Ontario Supporting Affordable Home and Job Creation
Changes would make it cheaper and easier to build and find affordable homes
September 28, 2023
Municipal Affairs and Housing
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TORONTO — Today, the Ontario government introduced the Affordable Homes and Good Jobs Act, which, if passed, would make it cheaper and easier to build affordable homes, provide certainty to municipalities and help more Ontarians find an affordable home based on their household income. This would help support measures made through the government’s housing supply actions plans and its commitment to help communities across Ontario build at least 1.5 million homes by 2031.
The proposed change would update the definition of affordable housing units that would qualify for development-related charge discounts and exemptions. This approach reflects the ability of local households to pay for housing and recognizes the diversity of housing markets across the province. It also supports the government’s efforts to lower the cost of building, purchasing and renting affordable homes across the province.
“Too many people in Ontario are struggling to find a home that they can afford and our government is working hard to help them,” said Paul Calandra, Minister of Municipal Affairs and Housing. “This proposed legislation will increase the supply of affordable housing across Ontario and make it easier for people to find a home that truly meets their needs and their budgets.”
The proposed change would more closely align with the definition of affordable housing in the current Provincial Policy Statement. This definition has been in place since 2005 and is currently in effect provincewide.
Ontario will also be consulting on new regulations as part of the ongoing strategy to streamline hearings and speed up decisions at the Ontario Land Tribunal. The results from this fall’s consultations will help set service standards and prioritize resolution of certain cases, including cases that would create the most housing.
The government is also proposing changes that would, if passed, help support Volkswagen Group and PowerCo SE’s historic investment to build an electric vehicle battery cell manufacturing facility in the City of St. Thomas, creating thousands of jobs. These changes would give the City of St. Thomas the authority to provide PowerCo SE municipal-based incentives that were negotiated in partnership with the municipality.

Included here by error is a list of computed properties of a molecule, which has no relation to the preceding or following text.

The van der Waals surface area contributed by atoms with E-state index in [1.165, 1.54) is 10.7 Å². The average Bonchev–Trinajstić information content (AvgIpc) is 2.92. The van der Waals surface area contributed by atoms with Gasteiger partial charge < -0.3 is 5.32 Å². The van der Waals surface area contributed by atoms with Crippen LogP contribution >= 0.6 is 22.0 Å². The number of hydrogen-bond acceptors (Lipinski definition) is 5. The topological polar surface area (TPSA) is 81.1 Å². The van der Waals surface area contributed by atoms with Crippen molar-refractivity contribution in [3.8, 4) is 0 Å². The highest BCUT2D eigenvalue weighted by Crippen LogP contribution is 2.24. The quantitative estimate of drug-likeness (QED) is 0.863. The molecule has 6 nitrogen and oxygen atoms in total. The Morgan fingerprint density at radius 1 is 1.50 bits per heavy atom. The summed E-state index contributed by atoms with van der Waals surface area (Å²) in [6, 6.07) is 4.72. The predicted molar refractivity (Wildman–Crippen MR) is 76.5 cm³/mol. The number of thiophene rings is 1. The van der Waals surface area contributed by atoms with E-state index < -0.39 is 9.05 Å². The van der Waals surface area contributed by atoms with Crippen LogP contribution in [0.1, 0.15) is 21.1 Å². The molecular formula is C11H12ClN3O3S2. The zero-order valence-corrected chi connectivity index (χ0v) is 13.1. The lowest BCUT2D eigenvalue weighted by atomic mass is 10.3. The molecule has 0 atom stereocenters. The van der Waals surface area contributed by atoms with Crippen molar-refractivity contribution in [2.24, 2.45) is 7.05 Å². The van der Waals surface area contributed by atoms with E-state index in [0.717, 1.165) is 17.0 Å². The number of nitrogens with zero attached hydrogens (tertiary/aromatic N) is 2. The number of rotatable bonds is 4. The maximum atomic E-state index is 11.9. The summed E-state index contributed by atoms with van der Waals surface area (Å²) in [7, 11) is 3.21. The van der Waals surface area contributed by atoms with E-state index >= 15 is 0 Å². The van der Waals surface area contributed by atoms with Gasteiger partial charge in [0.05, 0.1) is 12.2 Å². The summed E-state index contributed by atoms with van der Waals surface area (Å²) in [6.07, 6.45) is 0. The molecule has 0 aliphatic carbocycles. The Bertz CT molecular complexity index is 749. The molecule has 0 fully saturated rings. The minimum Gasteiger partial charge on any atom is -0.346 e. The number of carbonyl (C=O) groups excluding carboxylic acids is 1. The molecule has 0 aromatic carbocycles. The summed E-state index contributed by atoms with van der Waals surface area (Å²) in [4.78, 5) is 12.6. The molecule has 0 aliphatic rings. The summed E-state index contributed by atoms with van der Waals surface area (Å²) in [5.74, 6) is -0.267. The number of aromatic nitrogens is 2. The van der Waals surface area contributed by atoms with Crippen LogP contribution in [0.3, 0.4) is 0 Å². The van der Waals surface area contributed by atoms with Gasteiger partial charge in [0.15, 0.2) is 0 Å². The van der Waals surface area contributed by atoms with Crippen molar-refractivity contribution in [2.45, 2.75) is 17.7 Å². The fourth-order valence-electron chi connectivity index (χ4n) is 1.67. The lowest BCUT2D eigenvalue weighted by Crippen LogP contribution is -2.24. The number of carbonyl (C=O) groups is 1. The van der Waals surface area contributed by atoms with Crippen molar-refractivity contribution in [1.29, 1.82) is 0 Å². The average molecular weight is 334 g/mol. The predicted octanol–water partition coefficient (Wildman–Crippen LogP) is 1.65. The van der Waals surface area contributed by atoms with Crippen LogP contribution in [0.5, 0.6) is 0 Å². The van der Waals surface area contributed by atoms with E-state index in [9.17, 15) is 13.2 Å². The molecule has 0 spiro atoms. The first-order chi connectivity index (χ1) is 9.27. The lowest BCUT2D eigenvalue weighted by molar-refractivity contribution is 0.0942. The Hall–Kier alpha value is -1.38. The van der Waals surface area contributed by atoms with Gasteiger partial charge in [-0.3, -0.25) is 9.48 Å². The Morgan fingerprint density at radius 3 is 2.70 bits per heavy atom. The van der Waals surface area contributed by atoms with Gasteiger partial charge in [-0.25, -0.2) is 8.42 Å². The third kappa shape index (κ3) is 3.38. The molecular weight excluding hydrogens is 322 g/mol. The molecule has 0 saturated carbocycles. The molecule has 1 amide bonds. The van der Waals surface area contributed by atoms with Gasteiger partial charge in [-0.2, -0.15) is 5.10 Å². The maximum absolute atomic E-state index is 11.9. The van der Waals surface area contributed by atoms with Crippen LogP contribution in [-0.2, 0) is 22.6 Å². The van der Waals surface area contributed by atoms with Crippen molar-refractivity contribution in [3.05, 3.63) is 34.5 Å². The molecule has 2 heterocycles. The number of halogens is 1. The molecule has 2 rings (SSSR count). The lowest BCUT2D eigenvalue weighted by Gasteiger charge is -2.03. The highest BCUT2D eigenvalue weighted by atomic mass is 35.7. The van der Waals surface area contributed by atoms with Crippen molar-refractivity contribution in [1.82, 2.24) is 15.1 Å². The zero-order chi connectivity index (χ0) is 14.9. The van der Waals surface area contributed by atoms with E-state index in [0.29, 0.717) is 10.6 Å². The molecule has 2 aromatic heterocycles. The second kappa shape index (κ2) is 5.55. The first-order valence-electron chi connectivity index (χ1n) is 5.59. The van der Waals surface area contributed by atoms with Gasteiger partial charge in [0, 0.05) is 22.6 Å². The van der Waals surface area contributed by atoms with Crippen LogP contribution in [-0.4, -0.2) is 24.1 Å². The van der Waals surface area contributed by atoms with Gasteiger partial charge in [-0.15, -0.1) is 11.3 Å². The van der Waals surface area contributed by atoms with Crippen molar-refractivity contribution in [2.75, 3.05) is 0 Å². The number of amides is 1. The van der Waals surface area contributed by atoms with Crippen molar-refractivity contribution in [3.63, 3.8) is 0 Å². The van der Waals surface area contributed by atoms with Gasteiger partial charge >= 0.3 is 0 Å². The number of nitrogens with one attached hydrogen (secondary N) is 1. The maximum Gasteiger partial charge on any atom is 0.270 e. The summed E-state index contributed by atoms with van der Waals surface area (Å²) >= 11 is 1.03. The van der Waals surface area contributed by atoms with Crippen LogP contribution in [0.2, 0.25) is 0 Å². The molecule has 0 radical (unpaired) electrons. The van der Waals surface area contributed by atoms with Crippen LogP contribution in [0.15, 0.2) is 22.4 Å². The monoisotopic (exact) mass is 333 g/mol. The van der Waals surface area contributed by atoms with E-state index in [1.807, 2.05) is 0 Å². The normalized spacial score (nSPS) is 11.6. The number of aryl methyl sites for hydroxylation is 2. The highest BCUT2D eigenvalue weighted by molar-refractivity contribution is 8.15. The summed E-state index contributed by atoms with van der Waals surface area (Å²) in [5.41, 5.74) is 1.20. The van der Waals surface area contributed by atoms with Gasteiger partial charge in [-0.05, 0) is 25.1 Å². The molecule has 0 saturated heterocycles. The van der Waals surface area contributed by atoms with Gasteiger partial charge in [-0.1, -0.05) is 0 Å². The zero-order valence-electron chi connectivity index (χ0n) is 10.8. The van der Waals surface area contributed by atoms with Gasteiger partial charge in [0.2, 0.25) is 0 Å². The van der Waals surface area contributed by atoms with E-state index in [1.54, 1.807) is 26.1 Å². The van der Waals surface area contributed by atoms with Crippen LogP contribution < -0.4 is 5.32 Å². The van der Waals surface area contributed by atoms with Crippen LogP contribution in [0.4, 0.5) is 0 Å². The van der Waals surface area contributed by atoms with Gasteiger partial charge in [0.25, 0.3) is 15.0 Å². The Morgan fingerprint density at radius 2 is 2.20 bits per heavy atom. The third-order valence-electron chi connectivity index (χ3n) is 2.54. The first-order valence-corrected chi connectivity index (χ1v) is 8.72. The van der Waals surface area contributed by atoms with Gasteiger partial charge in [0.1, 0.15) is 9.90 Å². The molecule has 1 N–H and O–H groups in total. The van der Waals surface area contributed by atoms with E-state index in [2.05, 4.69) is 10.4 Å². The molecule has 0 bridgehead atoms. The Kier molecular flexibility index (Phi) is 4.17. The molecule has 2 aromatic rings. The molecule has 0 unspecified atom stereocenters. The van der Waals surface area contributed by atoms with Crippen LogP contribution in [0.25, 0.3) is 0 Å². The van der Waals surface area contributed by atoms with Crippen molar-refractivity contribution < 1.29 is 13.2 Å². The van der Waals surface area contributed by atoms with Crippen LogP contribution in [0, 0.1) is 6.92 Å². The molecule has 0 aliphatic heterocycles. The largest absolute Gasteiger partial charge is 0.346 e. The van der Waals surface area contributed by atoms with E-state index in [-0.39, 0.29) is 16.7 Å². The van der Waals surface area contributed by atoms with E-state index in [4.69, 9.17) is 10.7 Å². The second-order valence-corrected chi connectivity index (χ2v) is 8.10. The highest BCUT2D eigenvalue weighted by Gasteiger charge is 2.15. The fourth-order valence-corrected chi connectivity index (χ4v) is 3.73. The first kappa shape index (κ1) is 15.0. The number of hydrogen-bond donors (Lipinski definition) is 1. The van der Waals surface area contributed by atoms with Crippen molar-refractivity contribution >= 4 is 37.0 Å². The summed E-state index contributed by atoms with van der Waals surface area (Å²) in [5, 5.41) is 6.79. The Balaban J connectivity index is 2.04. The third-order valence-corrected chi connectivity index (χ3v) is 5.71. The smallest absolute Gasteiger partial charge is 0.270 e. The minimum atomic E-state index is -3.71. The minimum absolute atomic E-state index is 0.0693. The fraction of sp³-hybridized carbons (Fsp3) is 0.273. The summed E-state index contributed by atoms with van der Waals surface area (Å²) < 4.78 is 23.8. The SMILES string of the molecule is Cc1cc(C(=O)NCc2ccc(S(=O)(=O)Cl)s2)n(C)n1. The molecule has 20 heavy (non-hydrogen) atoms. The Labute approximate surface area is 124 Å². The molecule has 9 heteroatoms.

“We’re growing Ontario’s automotive supply chain by partnering with St. Thomas and local communities to create the right conditions for growth,” said Vic Fedeli, Minister of Economic Development, Job Creation and Trade. “The proposed legislation will support key investments and deliver cost savings for critical infrastructure projects in St. Thomas and the surrounding region, strengthening the local economy and helping to create more good-paying jobs.”
To support procurement savings and efficiencies at the municipal level across the province, the government will also be engaging and collaborating with municipalities to ensure they can benefit from provincial supply chain programs and strategies, led by Supply Ontario. Increasing procurement collaboration with municipalities supports Ontario’s commitment of leveraging consolidated spending to enable cost savings and efficiencies in all levels of government in Ontario.
- The province is seeing meaningful progress in its plan to build homes. Both 2021 and 2022 saw the most housing starts in over 30 years, with close to 100,000 homes built in each year. In 2022, Ontario recorded close to 15,000 purpose-built rental housing starts, the highest number on record.
- Ontario is working closely with the federal government to increase the supply of purpose-built rentals by removing both the federal and provincial portions of the HST, a measure that will make it easier and cheaper to build this important housing type.
- Ontario is continuing to take steps to tackle the housing supply crisis and meet its pledge of at least 1.5 million new homes by 2031, including implementing recommendations of its Housing Affordability Task Force and through the introduction of its most recent housing supply action plan, Helping Homebuyers, Protecting Tenants.
- Ontario’s recent additional funding investments, including $14.7 million over three years starting April 2022 and $11.8 million over three years starting April 2023, are helping the Ontario Land Tribunal to streamline processes, improve customer service and resolve land use planning disputes more quickly.
“We are focused on creating the conditions for growth and construction to take place and making it less expensive to get housing built. Far too many people are struggling with the rising cost of living and with finding housing that meets their family’s needs. Discounts and exemptions on development-related fees could help lower the cost of building, purchasing, and renting affordable homes across the province, helping to ensure more Ontarians in all parts of the province can find a truly affordable home.”
– Rob Flack
Associate Minister of Housing
“Municipalities are committed to working with the province to increase housing supply and improve housing affordability. Including income as a measure of affordability in Ontario is essential to making home ownership and rental housing more affordable for more people.”
– Colin Best
President of the Association of Municipalities of Ontario
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